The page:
HP, Dell, Acer and Lenovo all showed off VR headsets for Windows PC users. Planned just in time for Holiday 2017, these under-$500 systems will all feature depth-sensing cameras and some sort of mixed-reality features. We are imagining our children and grandparents crashing into festive decorations at this very moment.
Smart Home Apple never exhibits at CES, but it still manages to have a presence via HomeKit, the company’s platform for letting all kinds of third-party smart home gadgets talk to each other through your iOS devices. It’s easy to connect devices using HomeKit, but Amazon has done a far better job signing up an array of product and app partners for Alexa.
Google Home announced some positive steps this year, including partnerships with Belkin, Hyundai and Nvidia. You can see all the CES 2017 Google Home announcements HERE.
The “new” news last week was VIV, an AI assistant system created by the guys who built Siri. Billed as a more powerful version of Siri, in fact, VIV’s AI is capable of writing its own code to accomplish tasks, even if it’s never heard a particular command before.
Finally, there was Amazon’s Alexa, the app that ate CES 2017. If Amazon is correct, 2017 will be the year that Alexa goes from humble home assistant to an all-encompassing presence built into every gadget we own.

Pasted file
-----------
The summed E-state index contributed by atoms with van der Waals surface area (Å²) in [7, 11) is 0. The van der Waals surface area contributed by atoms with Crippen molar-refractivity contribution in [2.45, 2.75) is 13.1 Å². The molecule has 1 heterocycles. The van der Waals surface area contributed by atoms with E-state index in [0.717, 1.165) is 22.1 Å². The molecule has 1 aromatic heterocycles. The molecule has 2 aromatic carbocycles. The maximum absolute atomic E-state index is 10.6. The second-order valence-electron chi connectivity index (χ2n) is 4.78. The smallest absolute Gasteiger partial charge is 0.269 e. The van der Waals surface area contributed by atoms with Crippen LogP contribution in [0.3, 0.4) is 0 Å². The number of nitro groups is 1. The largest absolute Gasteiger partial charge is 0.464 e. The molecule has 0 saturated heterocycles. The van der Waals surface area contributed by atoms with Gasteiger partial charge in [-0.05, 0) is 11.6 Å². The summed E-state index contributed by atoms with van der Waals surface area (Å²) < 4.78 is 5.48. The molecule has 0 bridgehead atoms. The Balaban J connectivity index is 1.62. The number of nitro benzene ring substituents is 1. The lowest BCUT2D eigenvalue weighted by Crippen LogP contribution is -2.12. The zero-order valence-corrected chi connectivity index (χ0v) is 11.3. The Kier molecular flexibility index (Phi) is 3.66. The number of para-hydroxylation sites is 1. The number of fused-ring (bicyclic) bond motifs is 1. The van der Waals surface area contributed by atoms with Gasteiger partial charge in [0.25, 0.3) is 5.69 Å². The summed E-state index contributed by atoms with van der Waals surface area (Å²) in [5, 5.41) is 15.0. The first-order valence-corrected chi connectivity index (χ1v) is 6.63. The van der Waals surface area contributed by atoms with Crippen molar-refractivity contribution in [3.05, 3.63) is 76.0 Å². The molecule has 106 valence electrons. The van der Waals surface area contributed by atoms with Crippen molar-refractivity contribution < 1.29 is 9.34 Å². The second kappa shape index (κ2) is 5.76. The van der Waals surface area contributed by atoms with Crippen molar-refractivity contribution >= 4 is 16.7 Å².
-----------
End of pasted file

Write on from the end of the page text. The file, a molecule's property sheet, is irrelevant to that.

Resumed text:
How useful Alexa will really be inside the numerous devices she’s been shoved into remains to be seen. LG’s new smart fridge, for instance, is an ideal home for Alexa. Fridges are always on, play an important role in one of the busiest rooms in the house and have historically relied on humans for mundane functions, like buying milk or eggs. Many other low-use products seemed less useful, but companies are rightly signing contracts to take potential partners off the table, and consumers will vote with their wallets, as usual.
Mixed Reality Lenovo Phab 2 Pro
The Phab 2 Pro is the world’s first smartphone to include Tango, a new Google technology that enables augmented reality (AR) gaming and utilities. Just look through the Phab 2 Pro, and you’ll see objects and information overlaid onto the real world.